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After NWHL's 'Bubble' Bursts, Where Does the League Go From Here?

The only women's pro hockey league in North America has made some very positive strides, but will the damage done over the past 11 days - a lot of it self-inflicted - be too much to overcome?

You talk to some people involved in women’s hockey and they’ll tell you that there are huge changes coming to the National Women’s Hockey League. Really positive changes around being more organized, accountable, transparent and professional. And apparently, there are still people willing to sign cheques to try to make that happen, even after the complete debacle that was the 2020-21 NWHL’s non-bubble non-season.

And that’s great, but you have to wonder if the damage that has been done over the past couple of weeks is irreparable. You hope it isn’t, but it might be. Considering all that has transpired since the league launched in Lake Placid 11 days ago, you’d have to think there are fans (and potential sponsors) who are so turned off that they feel this league can’t fold soon enough, paving the way for the NHL to save it. That might be the only answer here.

We do know this. The 2020-21 NWHL season and playoffs in Lake Placid was an enormous opportunity for this league to make strides and capture the hearts and minds of casual sports fans. And it failed. Miserably. The two semifinals Thursday night and the final Friday night were to be televised nationally on the NBC Sports Network, which would have given the league a level of exposure never seen before. But in the space of 11 days, the league waffled on its ties to a misogynistic website, then had to send a team home (the Metropolitan Riveters) because of a COVID outbreak, then saw another team (the Connecticut Whale) leave because of fears of COVID, then had to shut the entire season down because of a further outbreak.

We also know this. These things did not happen in the WNBA, a league that successfully completed its bubble season in October. Nor did they happen in the National Women’s Soccer League, which survived having a team drop out before it became the first pro league to complete its season in July. The NWSL, in fact, got record TV ratings, attracted new sponsors and announced a Los Angeles expansion team backed by actor Natalie Portman.

And what was the difference between what the NWHL did and what their basketball and soccer counterparts did? Well, the WNBA and NWSL had a strict protocols and bubbles that were enforced. The NWHL sort of had a bubble that it talked about, then kind of followed, but not really. When the league announced its format, it clearly used the word ‘bubble’ to describe the set-up. But when commissioner Tyler Tumminia spoke about it Wednesday night, she suddenly started using the term, ‘restrictive access environment’.

Well, you’re either in a bubble or you’re not. And the NWHL was anything but a bubble. Players from some of the teams did not arrive at the same time in Lake Placid. Teams were allowed to bring players into the bubble after the tournament began. There were reports that, despite the fact players were supposed to be restricted to the rink and the team hotel, some players were seen walking around the town. The league will take some time to contact trace and determine where things went wrong, but it’s pretty clear the protocols weren’t near tight enough, nor did everyone involved follow them. And that was where everything broke down.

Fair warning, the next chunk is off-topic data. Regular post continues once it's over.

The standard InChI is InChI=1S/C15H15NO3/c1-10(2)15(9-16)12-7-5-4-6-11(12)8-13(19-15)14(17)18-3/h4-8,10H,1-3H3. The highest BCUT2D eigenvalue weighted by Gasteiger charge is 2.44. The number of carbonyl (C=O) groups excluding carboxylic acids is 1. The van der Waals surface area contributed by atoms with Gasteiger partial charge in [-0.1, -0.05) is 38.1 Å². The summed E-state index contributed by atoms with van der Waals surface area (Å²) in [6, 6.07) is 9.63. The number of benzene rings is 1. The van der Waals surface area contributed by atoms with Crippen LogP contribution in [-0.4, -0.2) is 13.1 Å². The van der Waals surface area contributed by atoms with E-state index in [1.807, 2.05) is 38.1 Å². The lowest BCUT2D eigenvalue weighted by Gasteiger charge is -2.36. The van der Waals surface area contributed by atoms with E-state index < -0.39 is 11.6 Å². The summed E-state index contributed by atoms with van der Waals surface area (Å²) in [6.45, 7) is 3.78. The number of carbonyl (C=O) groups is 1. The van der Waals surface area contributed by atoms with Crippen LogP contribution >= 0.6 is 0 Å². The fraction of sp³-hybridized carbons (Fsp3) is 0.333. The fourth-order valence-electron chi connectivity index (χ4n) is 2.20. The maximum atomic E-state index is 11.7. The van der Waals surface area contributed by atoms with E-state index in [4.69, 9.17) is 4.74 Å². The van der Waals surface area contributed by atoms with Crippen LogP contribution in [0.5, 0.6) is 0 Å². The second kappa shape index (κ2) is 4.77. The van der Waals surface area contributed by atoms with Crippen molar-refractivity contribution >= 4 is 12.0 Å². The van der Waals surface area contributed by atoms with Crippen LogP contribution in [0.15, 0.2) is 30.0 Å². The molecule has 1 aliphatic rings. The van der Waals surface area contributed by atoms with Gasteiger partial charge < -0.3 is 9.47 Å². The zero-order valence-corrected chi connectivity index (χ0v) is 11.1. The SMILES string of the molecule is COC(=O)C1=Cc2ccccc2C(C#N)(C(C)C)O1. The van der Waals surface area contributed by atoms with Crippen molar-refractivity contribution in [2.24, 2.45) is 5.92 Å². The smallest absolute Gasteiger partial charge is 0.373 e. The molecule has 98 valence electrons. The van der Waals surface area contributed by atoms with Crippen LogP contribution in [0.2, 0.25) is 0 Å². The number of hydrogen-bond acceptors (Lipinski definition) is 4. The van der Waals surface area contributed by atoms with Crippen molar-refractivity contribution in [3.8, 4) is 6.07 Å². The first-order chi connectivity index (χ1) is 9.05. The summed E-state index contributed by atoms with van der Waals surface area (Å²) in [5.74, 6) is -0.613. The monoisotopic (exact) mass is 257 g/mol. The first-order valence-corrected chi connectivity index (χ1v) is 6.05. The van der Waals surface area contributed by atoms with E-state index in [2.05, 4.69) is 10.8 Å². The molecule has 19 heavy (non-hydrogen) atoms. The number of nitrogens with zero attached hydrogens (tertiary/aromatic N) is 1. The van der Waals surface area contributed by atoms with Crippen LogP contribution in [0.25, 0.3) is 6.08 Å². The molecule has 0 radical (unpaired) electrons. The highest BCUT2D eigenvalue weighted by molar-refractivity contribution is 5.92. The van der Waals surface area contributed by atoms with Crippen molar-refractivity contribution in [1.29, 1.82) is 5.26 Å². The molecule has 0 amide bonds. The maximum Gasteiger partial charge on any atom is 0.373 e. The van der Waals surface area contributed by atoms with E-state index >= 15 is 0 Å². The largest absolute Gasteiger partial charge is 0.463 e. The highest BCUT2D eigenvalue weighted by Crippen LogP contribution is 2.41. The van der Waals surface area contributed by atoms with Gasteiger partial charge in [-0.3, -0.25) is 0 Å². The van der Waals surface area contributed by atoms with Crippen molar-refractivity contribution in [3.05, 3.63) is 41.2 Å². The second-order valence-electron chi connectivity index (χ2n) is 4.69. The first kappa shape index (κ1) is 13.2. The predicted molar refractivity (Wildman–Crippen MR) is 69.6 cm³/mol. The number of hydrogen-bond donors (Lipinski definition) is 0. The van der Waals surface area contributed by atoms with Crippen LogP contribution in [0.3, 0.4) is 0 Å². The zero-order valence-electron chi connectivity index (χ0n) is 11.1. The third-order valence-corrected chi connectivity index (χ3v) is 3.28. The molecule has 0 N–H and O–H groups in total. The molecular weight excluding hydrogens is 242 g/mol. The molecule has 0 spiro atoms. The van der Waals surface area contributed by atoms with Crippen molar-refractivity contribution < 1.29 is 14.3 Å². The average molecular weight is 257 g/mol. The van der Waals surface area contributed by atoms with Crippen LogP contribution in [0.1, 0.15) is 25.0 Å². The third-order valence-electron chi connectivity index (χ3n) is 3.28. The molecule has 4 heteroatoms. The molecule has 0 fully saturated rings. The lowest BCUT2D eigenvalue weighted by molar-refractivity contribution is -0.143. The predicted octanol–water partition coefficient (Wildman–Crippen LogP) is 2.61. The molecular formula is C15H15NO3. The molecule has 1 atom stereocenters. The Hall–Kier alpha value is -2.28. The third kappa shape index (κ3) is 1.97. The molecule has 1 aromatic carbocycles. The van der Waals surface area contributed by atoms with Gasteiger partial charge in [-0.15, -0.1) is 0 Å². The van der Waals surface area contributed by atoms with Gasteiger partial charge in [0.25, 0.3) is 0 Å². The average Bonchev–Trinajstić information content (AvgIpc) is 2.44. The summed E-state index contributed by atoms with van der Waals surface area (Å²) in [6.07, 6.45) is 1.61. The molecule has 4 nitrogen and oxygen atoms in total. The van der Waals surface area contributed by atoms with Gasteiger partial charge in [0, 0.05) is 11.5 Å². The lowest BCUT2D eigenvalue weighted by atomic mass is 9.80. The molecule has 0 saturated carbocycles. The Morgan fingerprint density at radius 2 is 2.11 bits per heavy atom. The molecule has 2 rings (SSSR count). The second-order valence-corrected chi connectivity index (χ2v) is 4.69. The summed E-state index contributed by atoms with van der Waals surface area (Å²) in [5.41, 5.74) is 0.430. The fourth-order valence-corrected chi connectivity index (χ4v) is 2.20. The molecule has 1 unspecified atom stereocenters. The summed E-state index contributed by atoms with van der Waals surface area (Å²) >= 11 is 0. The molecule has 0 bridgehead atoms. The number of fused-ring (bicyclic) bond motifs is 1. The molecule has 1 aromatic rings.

And because of that, the NWHL is wondering what might have been rather than taking advantage of an enormous opportunity. There were teams that followed the protocols religiously and there were others that were less vigilant. What was supposed to be a bubble was actually a ‘restrictive access environment’ and if people from the NWHL had taken time to get input from the successful leagues, they would have quickly realized there was no way they were giving themselves a chance to be successful without an air-tight bubble.

“I think hindsight is always 20-20 in anything that anyone does,” said NWHL Players’ Association director Anya Packer. Yeah, but you know what is also 20-20? Foresight, that’s what. And as one person pointed out, it’s a lot easier to get someone to comply with a strict bubble when hundreds of thousands, or even millions, of dollars are on the line. But what leverage do you have with an athlete who makes $7,000 a year?

Until last season, the NWHL was known as a single-entity league, which basically means all the teams in the league were owned by one group, in this case, a group called Women’s Hockey Partners. The ECHL started the same way in the 1980s and it has done pretty well. That model changed when a group of investors called BTM partners purchased the Boston Pride and launched the expansion Toronto Six team. In October, the league underwent a major restructuring, replacing commissioner Dani Rylan with Tumminia and establishing a league constitution and by-laws that had not existed and installed a board of governors for the first time. With the folding of the Canadian Women’s Hockey League and the emergence of the Professional Women’s Hockey Players’ Association, which is home to the majority of the elite international players, the game is fractured in a way it never has been before. These are major growing pains. The only problem is over the past little while, the women’s game has seen the pains without the growth.

“We’re really more of a teenager than a fully formed adult,” said John Boynton, the top investor in the league whose wife, Johanna, is owner of the Toronto Six. “But we’ve got good parents and we’re on a good path. I’m confident that we’re going to get there, but it’s going to take some time.”

After what transpired over the past 11 days, the NWHL can only hope it’s not too late for this troubled teenager to get it’s life back on the right track.


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